The DSS is highly relevant to NASA’s Earth Science and Applied Sciences Program. Given the demonstrated human dependence on ecological systems, enabling the use of Earth Observations for timely and informed decisions on biodiversity planning and management will promote long-term societal benefits. The system will also add to GEOBON’s goals of contributing to effective policies for sustainable management of biodiversity and ecosystems by facilitating the delivery of Earth Observation information for research and decision-making.
Progress Update, March 2019
- Priority ecosystems and potential indicators of biodiversity change for Colombia were identified
- The first package to derive Essential Biodiversity Variables on forest extent and fragmentation from global forest change data was published and is available at:(https://cran.r-project.org/web/packages/forestChange/index.html)
- User needs and priorities for biodiversity decision-making were identified in a workshop attended by a broad array of stakeholders
- A proposal submitted to the PEER program, focused on the derivation of EBVs at the subnational level in Colombia, was accepted and has now started
Howard Epstein/University of Virginia
Ecosystem Functional Diversity of the Circumpolar Arctic Tundra
This project is linked to the Regional BON: Arctic BON
The Group on Earth Observations (GEO) Biodiversity Observation Network (BON) was developed to improve the synthesis and acquisition of data on biodiversity for the suite of potential user communities, including scientists, land managers, and policy makers. GEO BON aims to identify Essential Biodiversity Variables (EBVs), of which a category is Ecosystem Function. Within the EBV class of Ecosystem Function, the currently identified variables (Net Primary Productivity, Secondary Productivity, Nutrient Retention, and Disturbance Regime) all describe aspects of ecosystem functioning, however, none of these variables directly quantifies the observed diversity in ecosystem functioning. Just as species composition (including biodiversity) has the capacity to provide information about the resistance and resilience of ecosystems in the face of environmental change, the diversity of ecosystem functioning provides a similar opportunity. With this as our basic premise, and the identification of a potential gap in the set of GEO BON Ecosystem Function EBVs, we propose to develop a classification of Ecosystem Functional Types (EFTs). EFTs are a top-down characterization of the spatial and temporal heterogeneity of ecosystem functioning (regardless of similarities or differences in ecosystem structure), based on areas of the land surface that process energy and matter in similar ways, and potentially show coordinated responses to environmental factors. There is effectively an unlimited number of ways in which ecosystem functioning can be characterized and classified; however, certain EFT classifications are more achievable than others, given limitations of data availability over large spatial extents. The development of an extensive EFT classification, using certain functional variables can be (and has been) accomplished through the use of satellite remote sensing, and this is the approach that we intend to utilize for this effort.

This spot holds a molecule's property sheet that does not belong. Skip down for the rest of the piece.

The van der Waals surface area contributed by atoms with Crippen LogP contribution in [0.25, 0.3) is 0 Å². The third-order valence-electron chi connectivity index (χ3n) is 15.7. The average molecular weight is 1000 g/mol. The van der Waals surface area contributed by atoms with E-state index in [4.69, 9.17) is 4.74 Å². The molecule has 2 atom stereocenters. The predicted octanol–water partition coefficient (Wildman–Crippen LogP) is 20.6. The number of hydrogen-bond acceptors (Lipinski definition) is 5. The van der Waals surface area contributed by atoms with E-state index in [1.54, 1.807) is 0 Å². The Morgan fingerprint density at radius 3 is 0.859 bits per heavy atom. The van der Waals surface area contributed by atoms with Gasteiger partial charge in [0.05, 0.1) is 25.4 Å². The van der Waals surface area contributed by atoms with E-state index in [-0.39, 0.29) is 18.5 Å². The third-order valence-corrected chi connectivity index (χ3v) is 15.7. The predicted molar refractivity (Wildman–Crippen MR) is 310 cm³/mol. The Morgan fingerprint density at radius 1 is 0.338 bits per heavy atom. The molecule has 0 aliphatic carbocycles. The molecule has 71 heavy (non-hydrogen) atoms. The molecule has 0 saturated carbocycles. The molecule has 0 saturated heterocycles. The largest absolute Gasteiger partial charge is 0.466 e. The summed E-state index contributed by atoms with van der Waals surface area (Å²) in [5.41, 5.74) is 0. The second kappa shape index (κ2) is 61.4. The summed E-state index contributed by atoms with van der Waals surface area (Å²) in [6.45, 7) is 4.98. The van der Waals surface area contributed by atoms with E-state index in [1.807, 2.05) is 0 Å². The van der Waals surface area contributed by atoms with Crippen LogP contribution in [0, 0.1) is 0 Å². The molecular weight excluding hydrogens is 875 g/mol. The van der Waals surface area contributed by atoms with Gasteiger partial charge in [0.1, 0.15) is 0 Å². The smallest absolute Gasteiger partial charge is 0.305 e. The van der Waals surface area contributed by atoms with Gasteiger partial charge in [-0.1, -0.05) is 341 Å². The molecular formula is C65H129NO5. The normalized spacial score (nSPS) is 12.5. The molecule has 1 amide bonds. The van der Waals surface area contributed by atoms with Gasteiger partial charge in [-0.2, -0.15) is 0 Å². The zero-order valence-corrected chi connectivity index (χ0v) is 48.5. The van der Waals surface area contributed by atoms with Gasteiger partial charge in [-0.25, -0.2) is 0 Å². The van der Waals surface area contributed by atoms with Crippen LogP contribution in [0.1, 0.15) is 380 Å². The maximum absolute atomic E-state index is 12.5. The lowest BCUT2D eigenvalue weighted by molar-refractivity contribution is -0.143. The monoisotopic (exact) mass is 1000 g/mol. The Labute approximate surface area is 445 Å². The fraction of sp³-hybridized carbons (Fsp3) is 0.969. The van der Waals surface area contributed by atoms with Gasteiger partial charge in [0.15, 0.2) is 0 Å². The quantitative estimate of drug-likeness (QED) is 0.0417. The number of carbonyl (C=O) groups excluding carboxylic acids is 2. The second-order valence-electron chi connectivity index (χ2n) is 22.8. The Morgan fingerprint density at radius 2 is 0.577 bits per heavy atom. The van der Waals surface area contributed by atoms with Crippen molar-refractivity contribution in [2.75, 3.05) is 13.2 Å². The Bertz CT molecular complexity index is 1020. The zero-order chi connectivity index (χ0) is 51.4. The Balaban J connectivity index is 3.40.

While EFTs can be developed globally, we will focus this particular effort on the terrestrial ecosystems of the arctic tundra. We do this because 1) the Arctic is a region that has a relatively high degree of spatial variability in ecosystem functioning, but is also one that has been changing dramatically over the past several decades (and is projected to continue to change), as a result of dynamics in climate and land use, 2) a well-defined classification of the ecosystem structure (vegetation community distribution) of the arctic tundra currently exists in the Circumpolar Arctic Vegetation Map (CAVM) – the region therefore provides an excellent opportunity to identify and evaluate the relationships between ecosystem structural diversity and functional diversity, and 3) the Arctic is currently one of two regional Biodiversity Observation Networks, facilitated by the Circumpolar Biodiversity Monitoring Program (CBMP) – within the Arctic Council, Conservation of Arctic Flora and Fauna (CAFF) Secretariat.